Terengganu (Malay pronunciation: [tərəŋganu]; Jawi:ترڠڬانو, Terengganu Malay: Tranung, Ganu, Teganu, Ganung, Teganung), formerly spelled Trengganu or Tringganu, is a sultanate and constitutive state of federal Malaysia. The state is also known by its Arabic honorific, Dāru l-Īmān (“Abode of Faith”). The coastal city of Kuala Terengganu which stands at the mouth of the broad Terengganu River is both the state and royal capital as well as the largest city in Terengganu. There are many islands located close to the coast of Terengganu state, such as Redang Island.
There are several theories on the origin of the name “Terengganu”. One theory attributes the name’s origin to terang ganu, Malay for ‘bright rainbow’. Another story, said to have been originally narrated by the ninth Sultan of Terengganu, Baginda Omar, tells of a party of hunters from Pahang roving and hunting in the area of what is now southern Terengganu. One of the hunters spotted a big animal fang lying on the ground. A fellow party member asked to which animal did the fang belong. The hunter, not knowing which animal, simply answered taring anu (Malay: ‘fang of something’). The party later returned to Pahang with a rich hoard of game, fur and sandalwood, which impressed their neighbours. They asked the hunters where did they source their riches, to which they replied, from the land of taring anu, which later evolved into Terengganu. Terengganu was called Trangkanu (Thai: ตรังกานู) by the Siamese when it was under their influence. Terengganuans usually pronounce Terengganu as Tranung or Ganu.
Terengganu’s location by the South China Sea ensured that it was on trade routes since ancient times. The earliest written reports on the area that is now Terengganu were by Chinese merchants and seafarers in the early 6th century A.D. Like other Malay states, Terengganu practised a Hindu–Buddhist culture combined with animist traditional beliefs for hundreds of years before the arrival of Islam. Under the influence of Srivijaya, Terengganu traded extensively with the Majapahit Empire, the Khmer Empire and especially the Chinese.
Terengganu was the first Malay state to receive Islam, as attested to by the Terengganu Inscription Stone with Arabic inscriptions found in Kuala Berang, the capital of the district of Hulu Terengganu. The inscribed date which is incomplete due to damage can be read as various dates from 702 to 789 AH (1303 to 1387 CE). Terengganu became a vassal state of Malacca, but retained considerable autonomy with the emergence of Johor Sultanate.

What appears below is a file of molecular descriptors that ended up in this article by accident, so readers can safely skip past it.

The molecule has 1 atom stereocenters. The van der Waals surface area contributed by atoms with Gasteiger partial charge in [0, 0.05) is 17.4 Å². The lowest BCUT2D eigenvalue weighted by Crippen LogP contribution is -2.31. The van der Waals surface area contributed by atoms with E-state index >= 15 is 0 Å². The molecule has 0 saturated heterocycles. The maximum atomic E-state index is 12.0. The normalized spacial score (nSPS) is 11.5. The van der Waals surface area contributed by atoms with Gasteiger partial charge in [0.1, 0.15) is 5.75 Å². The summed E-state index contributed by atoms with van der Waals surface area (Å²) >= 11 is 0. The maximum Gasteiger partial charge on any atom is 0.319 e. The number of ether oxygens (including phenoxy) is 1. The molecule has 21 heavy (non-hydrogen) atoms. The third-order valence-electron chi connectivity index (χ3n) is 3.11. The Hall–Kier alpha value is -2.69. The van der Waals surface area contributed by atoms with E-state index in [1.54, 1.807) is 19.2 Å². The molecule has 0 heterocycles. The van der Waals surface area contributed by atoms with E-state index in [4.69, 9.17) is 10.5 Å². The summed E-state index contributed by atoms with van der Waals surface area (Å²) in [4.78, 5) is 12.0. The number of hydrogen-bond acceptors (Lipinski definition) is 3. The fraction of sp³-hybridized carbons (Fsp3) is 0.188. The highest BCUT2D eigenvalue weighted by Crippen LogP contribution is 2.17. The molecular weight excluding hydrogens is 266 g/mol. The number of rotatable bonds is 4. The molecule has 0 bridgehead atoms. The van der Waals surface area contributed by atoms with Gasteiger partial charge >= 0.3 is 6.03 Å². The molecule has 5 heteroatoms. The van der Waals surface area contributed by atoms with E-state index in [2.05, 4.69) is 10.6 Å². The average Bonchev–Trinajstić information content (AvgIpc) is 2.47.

Terengganu emerged as an independent sultanate in 1724. The first sultan was Tun Zainal Abidin, the younger brother of a former sultan of Johor, and Johor strongly influenced Terengganu politics through the 18th century. However, in the book Tuhfat al-Nafis, the author, Raja Ali Haji, mentions that in the year 1708, Tun Zainal Abidin was installed as the Sultan of Terengganu by Daeng Menampuk – also known as Raja Tua – under the rule of Sultan Sulaiman Badrul Alam Shah.
In the 19th century, Terengganu became a vassal state of the Thai Rattanakosin Kingdom, and sent tribute every year called bunga mas. Under Thai rule, Terengganu prospered, and was largely left alone by the authorities in Bangkok. The period also witnessed the existence of a Terengganuan Vassal of Besut Darul Iman.
The terms of the Anglo-Siamese Treaty of 1909 saw power over Terengganu transferred from Siam to Great Britain. A British advisor was appointed to the sultan in 1919, and Terengganu become one of the Unfederated Malay States. The move was highly unpopular locally, and in 1928 the British used military force to suppress a popular uprising.
During World War II, Japan occupied Terengganu and transferred sovereignty over the state back to Siam, which had been renamed Thailand in 1939, along with Kelantan, Kedah, and Perlis. After the defeat of Japan, British control over these Malay states was reestablished. Terengganu became a member of the Federation of Malaya in 1948 and a state of independent Malaya in 1957.
Following decades of rule by the Barisan Nasional coalition, the Pan-Malaysian Islamic Party (PAS) came to power in 1999, making Terengganu the second state in Malaysia to be ruled by the Islamist party (the first being neighbouring Kelantan).Terengganu was recapture and continue to ruled by the Barisan Nasional since 2004 until 2018.